Once again: transgender women in women’s sports

November 30, 2020 • 1:45 pm

Reader Steve called my attention to an article I wouldn’t have otherwise seen, as it appeared at The Daily Maverick, a South African news website. It’s about the recurrent and polarizing problem of what to do about transgender women, born as biological men, who want to compete in women’s sports. The piece seems quite fair to me, certainly not demonizing transsexuals, but also calling attention to the conflicting issues of fairness in sports towards transsexual women on one hand and towards biological women who haven’t undergone medical transition on the other.

Click on the screenshot to read.

I’ve written a lot about this issue before. I’ve arrived at only one firm conclusion, and that’s that biological men who declare that they’re women, but haven’t undergone any hormonal or medical treatment, should not be allowed to compete in women’s sports. Given the average sex differences in bone and muscle mass, and in strength and speed, this simply wouldn’t be fair to the competing women. But several places, including the state of Connecticut, do allow that, so that unaltered biological men who identify as women are allowed to compete in women’s sports. The results are predictable—the women-identifying men clean up the prizes. I doubt that there are many people who think this is fair, though the ACLU has defended those men when women’s athletes brought a lawsuit.

For intersex people, or for those who have undergone surgery and/or hormone treatment, the issue is much stickier.  For one thing, even with those treatments you don’t lose all of the differential muscle mass that a male gains at puberty. Further, the testosterone titers of a transsexual woman below which she is allowed to compete, as in the Olympics, are purely guesswork, with no research behind them affirming that such titers completely remove the physiological differences that result in different sports performances of men and women.

What is new about this article, which is largely about rugby, is its claim that there is research on the effects of hormones and surgery, but that it doesn’t show what the advocates want. Rather, it shows that the male/female differences are not effaced by hormones. (World Rugby has banned all transsexual women from competing in women’s rugby, with their rationale being safety, since, as they claim, one can hurt someone quite badly with a more robust physique.)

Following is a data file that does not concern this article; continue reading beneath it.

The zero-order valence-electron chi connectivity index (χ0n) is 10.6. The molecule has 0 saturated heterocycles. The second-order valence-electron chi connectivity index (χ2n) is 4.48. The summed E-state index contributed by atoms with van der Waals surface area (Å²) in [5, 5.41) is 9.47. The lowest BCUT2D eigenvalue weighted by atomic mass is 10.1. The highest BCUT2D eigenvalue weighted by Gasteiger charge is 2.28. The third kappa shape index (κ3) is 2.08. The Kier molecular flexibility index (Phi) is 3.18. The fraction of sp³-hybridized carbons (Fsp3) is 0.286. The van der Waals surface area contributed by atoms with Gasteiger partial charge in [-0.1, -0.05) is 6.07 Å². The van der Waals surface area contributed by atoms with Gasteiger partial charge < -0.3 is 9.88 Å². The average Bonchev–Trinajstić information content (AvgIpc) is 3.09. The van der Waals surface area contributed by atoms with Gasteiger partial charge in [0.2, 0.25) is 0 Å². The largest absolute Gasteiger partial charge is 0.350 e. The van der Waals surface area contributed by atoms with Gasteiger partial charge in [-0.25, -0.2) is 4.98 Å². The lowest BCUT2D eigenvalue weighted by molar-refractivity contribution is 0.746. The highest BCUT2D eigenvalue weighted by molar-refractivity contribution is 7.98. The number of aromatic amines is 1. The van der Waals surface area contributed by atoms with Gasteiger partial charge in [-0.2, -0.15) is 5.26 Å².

The article first highlights the differences that justify keeping men’s and women’s sports as separate categories:

Simply, [World Rugby’s policy’ argues that a women’s category “protects” the integrity of the result for biological females and in some instances, the safety of its participants. Biological females do not possess the same physical attributes as males and many of these male-bodied attributes have profound implications for sports performance.

So, while the women who win Olympic medals and world titles would outperform most men in most sports, they are vastly outperformed by the males who win the equivalent Olympic medals and world titles.

In the comparison group that matters, there is literally no contest. Take for instance the fact that the best women runners in history are outperformed every year by hundreds of boys younger than 18, and by many thousands of adult men.

The gap between the respective champions in most track and field disciplines is 10% to 12%, and thousands of biological males fit into that space. As a result, if women’s sport did not exist as a category, women would vanish entirely from elite track and field.

Consider next that a 10% to 12% difference is actually relatively small. In weightlifting, the difference is 30% to 40%. For tasks like serving in tennis, it is 20% and for punching power, the male advantage has been measured at 160%.

These differences are enormous and within a relevant comparison group (like Olympic athletes, or high school athletes competing for scholarships), they are insurmountable.

This is not to say that female athletes do not possess extraordinary abilities, as well as technical and mental skills that are necessary in champions. But male-bodied physiological advantages are so large that all attributes unrelated to biological sex, the ones that should actually matter, are drowned out by things like muscle mass, strength, power, body shape and speed.

This creates the moral dilemma of conflicting fairness:

Now, with all those principles and concepts in mind, consider the dilemma for sport. There are individuals whose biological sex does not match their gender identity. Biological males undergo puberty driven by testosterone, but identify as female. What is their place in sport?

A decent and progressive society accepts them. But can sport accept them into the protected, closed category for women? Given the biological realities, if self-identification or gender identity were the sole criteria, women’s sport would become “open”, and its purpose negated.

This then sets up what is basically a “colliding rights” issue, where the rights of females to have a sporting space of their own collides with the rights of other individuals to identify as they wish. Sport finds itself in the middle of that collision. It becomes, effectively, a question of how various priorities are balanced. Those priorities are inclusion, fairness and, in some sports, safety.

Historically, the approach to this issue has been relatively simple – it tried to “fix” the problem by relying on medication or surgical intervention to lower the testosterone levels in trans women.

Given what we described above regarding testosterone’s crucial role in creating the male-female sporting divide, the premise is that if testosterone is lowered or removed, so is the sporting advantage.

The lowering of testosterone can be achieved either through surgical removal of the testes that produce it, or, as per the most recent Olympic transgender policy, medication that lowers the testosterone below a target level for a period of 12 months.